In a training session in which I had the opportunity to participate, the question was asked: What happens when a community loses its local newspaper?
This was followed with another question: How would the community then get their news? As expected, answers varied from social media, word of mouth, friends, neighbors, regional outlets and so forth. All are partially correct, but it was agreed the community would suffer from less-accurate, less-timely and less first-hand information.
Yes, they would get the latest business closings, violent crimes committed along with the not so pleasant news and information from the above listed sources. They might even get lucky (unlucky) and have a major metro swoop into town to do a feature story on another dying rural American town.
But who would tell the community’s feel-good stories and convey the great things happening locally to the outside world? Carrying this one step further, when potential new businesses are looking to relocate to your community or a competing community, they first Google all the prospective communities or locations.
What will they then find when they Google your town? They will see those business closings, crime stories, obituaries and, yes, that metro piece appearing at the top of their search as well. What impressions will they find and what decisions do you think they will make?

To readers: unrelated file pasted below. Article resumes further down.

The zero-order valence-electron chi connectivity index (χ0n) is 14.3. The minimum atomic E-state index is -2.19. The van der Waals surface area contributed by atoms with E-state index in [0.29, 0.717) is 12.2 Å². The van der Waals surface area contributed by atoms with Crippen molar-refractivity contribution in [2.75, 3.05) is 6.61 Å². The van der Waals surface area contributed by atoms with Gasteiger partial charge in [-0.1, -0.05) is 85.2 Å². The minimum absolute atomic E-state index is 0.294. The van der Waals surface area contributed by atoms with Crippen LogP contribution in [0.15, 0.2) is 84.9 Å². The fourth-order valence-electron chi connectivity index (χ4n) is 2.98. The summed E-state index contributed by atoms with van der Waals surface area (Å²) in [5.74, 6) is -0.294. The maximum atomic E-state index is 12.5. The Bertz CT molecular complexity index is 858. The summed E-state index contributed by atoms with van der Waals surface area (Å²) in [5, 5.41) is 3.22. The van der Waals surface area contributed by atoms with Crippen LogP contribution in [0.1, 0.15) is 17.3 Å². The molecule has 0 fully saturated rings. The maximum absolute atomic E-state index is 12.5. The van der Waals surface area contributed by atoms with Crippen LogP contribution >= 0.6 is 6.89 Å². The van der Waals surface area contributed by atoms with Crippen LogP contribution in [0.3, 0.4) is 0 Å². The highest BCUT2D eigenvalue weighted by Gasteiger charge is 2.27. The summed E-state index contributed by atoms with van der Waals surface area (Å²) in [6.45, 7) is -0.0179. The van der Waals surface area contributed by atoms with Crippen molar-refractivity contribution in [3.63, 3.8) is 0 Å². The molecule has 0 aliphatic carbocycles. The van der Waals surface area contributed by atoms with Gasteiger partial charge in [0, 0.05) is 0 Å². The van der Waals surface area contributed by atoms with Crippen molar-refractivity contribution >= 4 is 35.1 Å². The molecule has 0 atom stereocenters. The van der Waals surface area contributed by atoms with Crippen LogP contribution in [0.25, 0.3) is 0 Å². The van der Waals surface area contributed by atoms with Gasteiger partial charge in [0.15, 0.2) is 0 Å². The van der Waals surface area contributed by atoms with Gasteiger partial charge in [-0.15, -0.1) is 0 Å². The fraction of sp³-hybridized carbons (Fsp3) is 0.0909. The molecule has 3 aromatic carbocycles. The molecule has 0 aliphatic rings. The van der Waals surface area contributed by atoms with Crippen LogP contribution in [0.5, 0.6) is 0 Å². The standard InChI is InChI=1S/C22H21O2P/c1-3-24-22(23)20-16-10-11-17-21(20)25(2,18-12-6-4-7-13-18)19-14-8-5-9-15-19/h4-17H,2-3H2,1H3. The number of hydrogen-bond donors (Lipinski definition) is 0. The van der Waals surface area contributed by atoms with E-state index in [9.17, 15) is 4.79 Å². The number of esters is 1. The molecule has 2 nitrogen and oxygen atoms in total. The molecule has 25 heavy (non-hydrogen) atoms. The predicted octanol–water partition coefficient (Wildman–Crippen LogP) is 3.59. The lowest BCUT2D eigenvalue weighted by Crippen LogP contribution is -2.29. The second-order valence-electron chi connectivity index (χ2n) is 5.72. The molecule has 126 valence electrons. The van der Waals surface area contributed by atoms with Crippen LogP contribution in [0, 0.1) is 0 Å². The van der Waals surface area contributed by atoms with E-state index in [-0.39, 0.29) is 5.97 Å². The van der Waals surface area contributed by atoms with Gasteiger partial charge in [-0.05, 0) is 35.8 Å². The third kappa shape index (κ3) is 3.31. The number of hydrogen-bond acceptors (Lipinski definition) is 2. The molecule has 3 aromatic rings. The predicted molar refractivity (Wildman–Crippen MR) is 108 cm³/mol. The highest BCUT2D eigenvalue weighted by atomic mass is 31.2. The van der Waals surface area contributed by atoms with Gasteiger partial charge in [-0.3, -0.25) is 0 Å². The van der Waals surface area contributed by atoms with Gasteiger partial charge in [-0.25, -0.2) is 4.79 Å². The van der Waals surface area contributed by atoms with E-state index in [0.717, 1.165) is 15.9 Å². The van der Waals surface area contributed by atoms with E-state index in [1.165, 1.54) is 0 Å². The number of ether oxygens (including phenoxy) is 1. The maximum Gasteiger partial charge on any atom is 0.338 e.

While I wish this was simply a “what if?” situation, unfortunately, nearly 2,000 communities across the country are experiencing this scenario today.
The local newspaper is the eyes into the soul of your community and your ambassador to the outside world. If the local newspaper can’t convey the positive message to the outside world, who will?
Newspapers use to be the community’s proverbial communication town square. In today’s fragmented media world, capturing this role is more critical than ever.
Local communities need all the help they can muster; having a local media presence is critical to the overall success and vitality of a community.
A Notre Dame study indicated a community losing their newspaper can expect the cost of local government to increase by 30 percent within five years.
Without oversight, governments tend to spend more than they otherwise might. This simple act of oversight can save a community millions of dollars.
A recent poll showed most local residents believe their local newspaper is doing fine financially. This perception couldn’t be further from the truth.
Media companies and communities must work together finding synergies that can be created molding a foundation for both to succeed, so they need each other more than ever before.
When a community loses its newspaper, part of that community dies.
In addition to less civil engagement, it loses its identity. A quote by Portland State’s Lee Shaker was recently shared with me. He said in a Nieman Lab report, “If a community loses its newspaper, it stops being its own place. It becomes a satellite of something else, rather than having its own core identity.”
A community without a newspaper becomes a rudderless ship adrift in the treacherous economic currents of life.
(John A. Newby is the author of the “Building Main Street, Not Wall Street” column and CEO of Truly-Local LLC, which is dedicated to assisting communities create excitement, energy and combine synergies with their local media — often lost to the internet and out-of-town owned companies. His email is [email protected].)